The report says the majority of Brits value access to ad-funded services including television, print publications and radio at just £10bn, and claims they would not be prepared to meet the full cost of providing them should prices rise due to a fall in advertising revenues.
The £10bn valuation is almost a £5bn gap between perceived value and actual funding across newspapers, magazines, TV radio and online services, which received £14.34bn of advertising revenues in 2013.
“Of course businesses advertise to build brand and drive sales – not to fund the media,” admits Andy Duncan, president of Advertising Association and CEO of Camelot UK. “But the unintended consequence of advertising is a massive contribution to the TV we watch, the newspapers we read and the attractions we visit, and without advertising to them, it is clear the average UK household would be unwilling to fund them.”
The ‘Advertising Pays 3’ report warns that with the absence of advertising, newspaper prices would have to be twice as high, a rise that would see weekly newspaper sales fall from 91 million to 20 million. Yearly advertising revenues of £2.74bn currently account for around half of the newspaper industry’s total income.
The absence of the £1bn yearly advertising revenues generated for consumer magazines, meanwhile, would lead to some 378 million fewer magazine sales each year – a big drop from the 893 million issues sold in 2013.
If annual ad revenues of £573m were to be taken away from the commercial radio sector, the report says it could cease to exist altogether, while the yearly £700m sponsorship for sport, it argues, is crucial to the revenues of teams and the UK’s ability to continue hosting sporting events, such as the London 2012 games.
The latest Deloitte report is the third in a series from the Advertising Association, with the previous two analysing how advertising fuels the UK economy and its role in helping SMEs to succeed. The aim of the “Advertising Pays” series is to reiterate the importance of advertising to the UK economy amid continued calls for sanctions and restrictions.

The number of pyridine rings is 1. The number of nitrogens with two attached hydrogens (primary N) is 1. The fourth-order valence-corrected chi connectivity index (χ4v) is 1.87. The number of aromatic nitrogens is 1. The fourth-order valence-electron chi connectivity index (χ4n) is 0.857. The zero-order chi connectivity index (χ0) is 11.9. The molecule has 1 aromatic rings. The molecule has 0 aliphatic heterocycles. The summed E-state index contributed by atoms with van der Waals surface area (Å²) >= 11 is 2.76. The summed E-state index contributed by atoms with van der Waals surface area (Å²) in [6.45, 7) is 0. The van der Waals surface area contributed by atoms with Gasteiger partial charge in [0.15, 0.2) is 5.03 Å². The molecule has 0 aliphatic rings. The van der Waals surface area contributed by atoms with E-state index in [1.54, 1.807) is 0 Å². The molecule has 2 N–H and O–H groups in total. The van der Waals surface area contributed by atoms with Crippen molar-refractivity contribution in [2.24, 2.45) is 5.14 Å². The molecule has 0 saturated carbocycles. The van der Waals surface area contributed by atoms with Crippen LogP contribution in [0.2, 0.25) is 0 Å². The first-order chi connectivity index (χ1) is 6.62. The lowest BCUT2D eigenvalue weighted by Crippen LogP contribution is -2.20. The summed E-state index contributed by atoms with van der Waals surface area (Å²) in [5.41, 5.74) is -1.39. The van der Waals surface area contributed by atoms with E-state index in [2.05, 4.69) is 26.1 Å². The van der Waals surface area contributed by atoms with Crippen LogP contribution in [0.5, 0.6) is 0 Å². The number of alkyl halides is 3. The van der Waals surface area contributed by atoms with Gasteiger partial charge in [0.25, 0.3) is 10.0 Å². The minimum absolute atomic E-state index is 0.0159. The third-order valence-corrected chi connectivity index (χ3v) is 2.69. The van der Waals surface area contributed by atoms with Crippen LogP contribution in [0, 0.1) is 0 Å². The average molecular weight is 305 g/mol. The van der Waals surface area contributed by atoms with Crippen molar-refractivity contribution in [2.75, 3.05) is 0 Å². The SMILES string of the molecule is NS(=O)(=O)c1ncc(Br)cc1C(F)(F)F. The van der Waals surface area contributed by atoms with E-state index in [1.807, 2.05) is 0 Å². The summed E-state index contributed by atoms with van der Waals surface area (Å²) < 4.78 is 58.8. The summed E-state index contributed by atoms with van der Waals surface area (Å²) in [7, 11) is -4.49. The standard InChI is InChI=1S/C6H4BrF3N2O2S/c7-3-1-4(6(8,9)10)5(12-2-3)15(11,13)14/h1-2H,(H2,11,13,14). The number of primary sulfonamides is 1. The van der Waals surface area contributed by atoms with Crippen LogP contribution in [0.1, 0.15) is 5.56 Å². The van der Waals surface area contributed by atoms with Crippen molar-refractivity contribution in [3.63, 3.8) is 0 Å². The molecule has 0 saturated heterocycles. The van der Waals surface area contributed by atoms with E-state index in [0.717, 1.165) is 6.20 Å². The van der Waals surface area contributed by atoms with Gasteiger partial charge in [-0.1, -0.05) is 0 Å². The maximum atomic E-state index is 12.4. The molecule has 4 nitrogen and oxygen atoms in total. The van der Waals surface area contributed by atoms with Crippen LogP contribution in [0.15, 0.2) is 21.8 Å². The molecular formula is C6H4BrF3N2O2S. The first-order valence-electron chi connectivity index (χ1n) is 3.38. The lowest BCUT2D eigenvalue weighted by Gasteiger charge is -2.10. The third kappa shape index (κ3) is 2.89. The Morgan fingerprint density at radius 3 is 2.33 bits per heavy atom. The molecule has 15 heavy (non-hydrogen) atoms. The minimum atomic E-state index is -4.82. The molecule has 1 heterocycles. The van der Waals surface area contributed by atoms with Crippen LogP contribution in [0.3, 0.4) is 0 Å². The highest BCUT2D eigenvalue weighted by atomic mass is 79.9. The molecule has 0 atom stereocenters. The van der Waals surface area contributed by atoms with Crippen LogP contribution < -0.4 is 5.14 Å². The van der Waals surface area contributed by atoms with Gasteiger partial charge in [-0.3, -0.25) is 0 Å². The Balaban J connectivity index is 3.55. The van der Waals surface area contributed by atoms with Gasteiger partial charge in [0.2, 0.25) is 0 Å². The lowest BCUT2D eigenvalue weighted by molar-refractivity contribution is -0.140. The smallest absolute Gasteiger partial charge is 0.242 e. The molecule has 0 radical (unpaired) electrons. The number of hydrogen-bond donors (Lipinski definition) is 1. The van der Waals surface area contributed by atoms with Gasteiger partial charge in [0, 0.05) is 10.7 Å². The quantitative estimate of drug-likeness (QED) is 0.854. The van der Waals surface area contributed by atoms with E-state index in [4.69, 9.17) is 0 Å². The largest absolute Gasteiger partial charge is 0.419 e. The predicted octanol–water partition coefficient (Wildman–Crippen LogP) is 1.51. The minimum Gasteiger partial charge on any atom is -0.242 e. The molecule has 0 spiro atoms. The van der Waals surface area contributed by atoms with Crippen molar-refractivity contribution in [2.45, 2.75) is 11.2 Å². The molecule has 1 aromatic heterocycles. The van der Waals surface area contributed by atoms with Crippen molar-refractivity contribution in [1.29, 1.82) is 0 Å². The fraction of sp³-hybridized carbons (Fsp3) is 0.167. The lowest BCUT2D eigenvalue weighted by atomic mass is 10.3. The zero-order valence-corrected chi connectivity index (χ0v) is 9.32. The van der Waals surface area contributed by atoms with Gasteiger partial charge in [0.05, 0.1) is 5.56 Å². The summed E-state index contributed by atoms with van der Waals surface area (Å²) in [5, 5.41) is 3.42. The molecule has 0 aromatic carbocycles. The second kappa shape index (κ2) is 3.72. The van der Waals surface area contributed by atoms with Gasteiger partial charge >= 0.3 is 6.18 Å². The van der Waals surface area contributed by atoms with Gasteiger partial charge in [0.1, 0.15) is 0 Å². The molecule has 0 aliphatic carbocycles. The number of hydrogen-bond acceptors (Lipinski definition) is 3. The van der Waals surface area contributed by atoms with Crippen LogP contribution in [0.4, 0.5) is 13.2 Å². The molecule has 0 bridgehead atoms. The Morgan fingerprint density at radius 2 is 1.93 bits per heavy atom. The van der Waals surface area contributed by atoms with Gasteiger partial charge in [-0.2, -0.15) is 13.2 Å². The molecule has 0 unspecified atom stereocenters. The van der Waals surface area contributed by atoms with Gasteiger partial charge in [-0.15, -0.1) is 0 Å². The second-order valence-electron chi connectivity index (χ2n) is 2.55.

In June 2014, the Institute of Practitioners in Advertising (IPA) warned that advertising would be an “easy target” in the election year with politicians continuing to put pressure on the marketing industry with suggested bans on gambling and junk food adverts before the watershed.
In a pledge to protect children from the harm caused by unhealthy foods, Labour made a promise earlier this month that if elected, it will work with the Food Standards Agency (FDA) to restrict the levels of fat, salt and sugar in food directly marketed to children, also eyeing the possibility of a 9pm watershed on the advertising of all unhealthy products.
Ian Twinn, ISBA’s director of public affairs, hopes the latest Advertising Pays report will highlight the importance of advertising to the British economy.
“The UK advertising industry has proven even in difficult economic times to be at the forefront of the British recovery, growth and employment,” said Twinn.
Sajid Javid, the secretary of state for culture, media and sport, added: “The funding of advertising is vital for long-term growth of UK’s creative service and ensures we are able to provide the quality recreational and cultural services that people value so highly.”